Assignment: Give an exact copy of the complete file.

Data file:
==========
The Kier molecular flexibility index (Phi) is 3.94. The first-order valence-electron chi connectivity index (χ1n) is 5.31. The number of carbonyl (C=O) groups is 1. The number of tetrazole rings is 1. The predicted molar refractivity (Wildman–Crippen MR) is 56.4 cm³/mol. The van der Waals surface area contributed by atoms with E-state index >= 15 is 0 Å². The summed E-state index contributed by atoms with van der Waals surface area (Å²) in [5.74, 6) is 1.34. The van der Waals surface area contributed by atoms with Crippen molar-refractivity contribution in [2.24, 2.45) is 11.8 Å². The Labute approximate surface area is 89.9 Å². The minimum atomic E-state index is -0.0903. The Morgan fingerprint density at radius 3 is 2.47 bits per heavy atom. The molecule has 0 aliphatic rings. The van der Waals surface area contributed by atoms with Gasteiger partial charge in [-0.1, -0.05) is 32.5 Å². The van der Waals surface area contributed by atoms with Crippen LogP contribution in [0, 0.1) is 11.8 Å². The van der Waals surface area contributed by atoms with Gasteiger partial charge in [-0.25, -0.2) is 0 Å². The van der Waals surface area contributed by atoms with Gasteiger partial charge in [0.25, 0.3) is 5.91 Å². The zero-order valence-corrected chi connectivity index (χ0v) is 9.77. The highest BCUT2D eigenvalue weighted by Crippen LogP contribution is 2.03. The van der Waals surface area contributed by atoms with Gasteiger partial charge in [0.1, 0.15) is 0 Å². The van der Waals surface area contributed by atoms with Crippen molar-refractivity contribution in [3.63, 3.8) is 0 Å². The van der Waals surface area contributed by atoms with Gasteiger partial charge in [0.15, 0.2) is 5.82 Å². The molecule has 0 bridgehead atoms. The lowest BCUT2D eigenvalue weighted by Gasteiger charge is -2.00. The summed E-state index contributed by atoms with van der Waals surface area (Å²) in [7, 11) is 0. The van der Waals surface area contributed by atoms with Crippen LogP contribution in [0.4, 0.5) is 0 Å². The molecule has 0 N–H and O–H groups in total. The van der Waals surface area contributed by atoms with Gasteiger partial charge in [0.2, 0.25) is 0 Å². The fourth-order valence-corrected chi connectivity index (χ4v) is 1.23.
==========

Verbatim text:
The Kier molecular flexibility index (Phi) is 3.94. The first-order valence-electron chi connectivity index (χ1n) is 5.31. The number of carbonyl (C=O) groups is 1. The number of tetrazole rings is 1. The predicted molar refractivity (Wildman–Crippen MR) is 56.4 cm³/mol. The van der Waals surface area contributed by atoms with E-state index >= 15 is 0 Å². The summed E-state index contributed by atoms with van der Waals surface area (Å²) in [5.74, 6) is 1.34. The van der Waals surface area contributed by atoms with Crippen molar-refractivity contribution in [2.24, 2.45) is 11.8 Å². The Labute approximate surface area is 89.9 Å². The minimum atomic E-state index is -0.0903. The Morgan fingerprint density at radius 3 is 2.47 bits per heavy atom. The molecule has 0 aliphatic rings. The van der Waals surface area contributed by atoms with Gasteiger partial charge in [-0.1, -0.05) is 32.5 Å². The van der Waals surface area contributed by atoms with Crippen LogP contribution in [0, 0.1) is 11.8 Å². The van der Waals surface area contributed by atoms with Gasteiger partial charge in [-0.25, -0.2) is 0 Å². The van der Waals surface area contributed by atoms with Gasteiger partial charge in [0.25, 0.3) is 5.91 Å². The zero-order valence-corrected chi connectivity index (χ0v) is 9.77. The highest BCUT2D eigenvalue weighted by Crippen LogP contribution is 2.03. The van der Waals surface area contributed by atoms with Gasteiger partial charge in [0.1, 0.15) is 0 Å². The van der Waals surface area contributed by atoms with Crippen molar-refractivity contribution in [3.63, 3.8) is 0 Å². The van der Waals surface area contributed by atoms with Gasteiger partial charge in [0.15, 0.2) is 5.82 Å². The molecule has 0 bridgehead atoms. The lowest BCUT2D eigenvalue weighted by Gasteiger charge is -2.00. The summed E-state index contributed by atoms with van der Waals surface area (Å²) in [7, 11) is 0. The van der Waals surface area contributed by atoms with Crippen LogP contribution in [0.4, 0.5) is 0 Å². The molecule has 0 N–H and O–H groups in total. The van der Waals surface area contributed by atoms with Gasteiger partial charge in [0.2, 0.25) is 0 Å². The fourth-order valence-corrected chi connectivity index (χ4v) is 1.23.